The Network Great-Power Strategy
A Blueprint for China’s Digital Ambitions
This essay seeks to explain China’s network great-power (wangluo qiangguo) strategy, including its aims and means, the environment to which it applies, its metrics for success, and the digital ambitions that it propels.
China sees the information technology (IT) revolution as an opportunity to claim leadership over the world order. The network great-power strategy is Beijing’s blueprint for the country to leapfrog the U.S. The strategy drives China’s competitive, global ambition to define the digital era architecture, just as the U.S. claimed similar definitional influence over the post–World War II system. Today’s IT-enabled environment, however, comes with higher stakes.
- The network great-power strategy and its ramifications extend well beyond the cyber realm. The emerging digital architecture is poised to shape the real as well as the virtual domains. China’s network great-power strategy relies on efforts in, and seeks influence over, both.
- Beijing assesses that the network power contest hinges on scale, the ability to apply technology, and relative autonomy. Frameworks for understanding China’s competitive capabilities should take this into account.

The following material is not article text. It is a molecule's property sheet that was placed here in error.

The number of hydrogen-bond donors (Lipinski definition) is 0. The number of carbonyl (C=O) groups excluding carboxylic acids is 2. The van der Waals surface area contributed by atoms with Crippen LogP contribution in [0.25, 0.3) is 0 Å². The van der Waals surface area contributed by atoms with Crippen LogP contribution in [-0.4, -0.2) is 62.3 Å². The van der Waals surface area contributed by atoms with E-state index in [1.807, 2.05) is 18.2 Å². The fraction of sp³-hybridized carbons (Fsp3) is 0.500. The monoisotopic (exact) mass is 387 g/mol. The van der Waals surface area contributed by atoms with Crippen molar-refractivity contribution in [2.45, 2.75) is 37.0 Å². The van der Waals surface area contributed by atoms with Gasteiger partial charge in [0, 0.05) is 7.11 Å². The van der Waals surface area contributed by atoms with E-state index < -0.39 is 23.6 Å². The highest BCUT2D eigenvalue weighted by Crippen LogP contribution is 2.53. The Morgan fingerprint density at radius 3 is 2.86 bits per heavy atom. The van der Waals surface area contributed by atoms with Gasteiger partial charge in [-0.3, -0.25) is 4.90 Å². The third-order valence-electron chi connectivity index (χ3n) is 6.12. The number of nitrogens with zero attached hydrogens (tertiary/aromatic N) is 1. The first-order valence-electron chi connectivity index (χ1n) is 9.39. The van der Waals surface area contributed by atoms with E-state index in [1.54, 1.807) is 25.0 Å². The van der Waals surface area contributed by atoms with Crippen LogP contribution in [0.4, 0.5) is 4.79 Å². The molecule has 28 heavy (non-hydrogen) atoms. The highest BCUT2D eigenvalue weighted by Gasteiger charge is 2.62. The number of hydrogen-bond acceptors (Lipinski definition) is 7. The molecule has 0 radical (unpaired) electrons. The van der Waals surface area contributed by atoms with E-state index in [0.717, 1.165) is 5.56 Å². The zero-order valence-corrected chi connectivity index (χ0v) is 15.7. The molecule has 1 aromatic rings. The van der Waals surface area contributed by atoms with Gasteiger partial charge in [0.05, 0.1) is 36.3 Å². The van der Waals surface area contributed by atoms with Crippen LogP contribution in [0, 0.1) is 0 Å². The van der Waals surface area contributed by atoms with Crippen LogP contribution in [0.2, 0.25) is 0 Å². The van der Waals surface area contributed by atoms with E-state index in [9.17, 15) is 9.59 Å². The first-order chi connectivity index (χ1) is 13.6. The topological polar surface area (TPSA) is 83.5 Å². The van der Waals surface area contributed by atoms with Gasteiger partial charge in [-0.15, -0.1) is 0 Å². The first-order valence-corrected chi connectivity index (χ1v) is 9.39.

- Beijing pursues the network great-power strategy through asymmetric integration whereby China establishes a critical role for itself in the international division of labor while keeping its own system relatively protected. Such asymmetry has defined decades of Chinese industrial and technological policy. But whereas in the past China leveraged this approach primarily to acquire access to resources and influence over markets, its asymmetric positioning now gives the country outsized influence over the international architecture.
- The U.S. and China are candidates for systemic leadership at an inflection point that will shape the world. Today’s determinative IT contest is not about developing the best, newest, or shiniest digital technologies but about defining the international architecture.
Emily de La Bruyère is a Co-founder of Horizon Advisory (United States), a consulting firm focusing on the implications of China’s competitive approach to geopolitics, as well as a Senior Fellow at the Foundation for Defense of Democracies. She has pioneered data tools tailored to Beijing’s strategic and institutional structures. Her work focuses on China’s standardization ambitions, military-civil fusion strategy, and platform geopolitics, as well as their implications for global security and the economic order.
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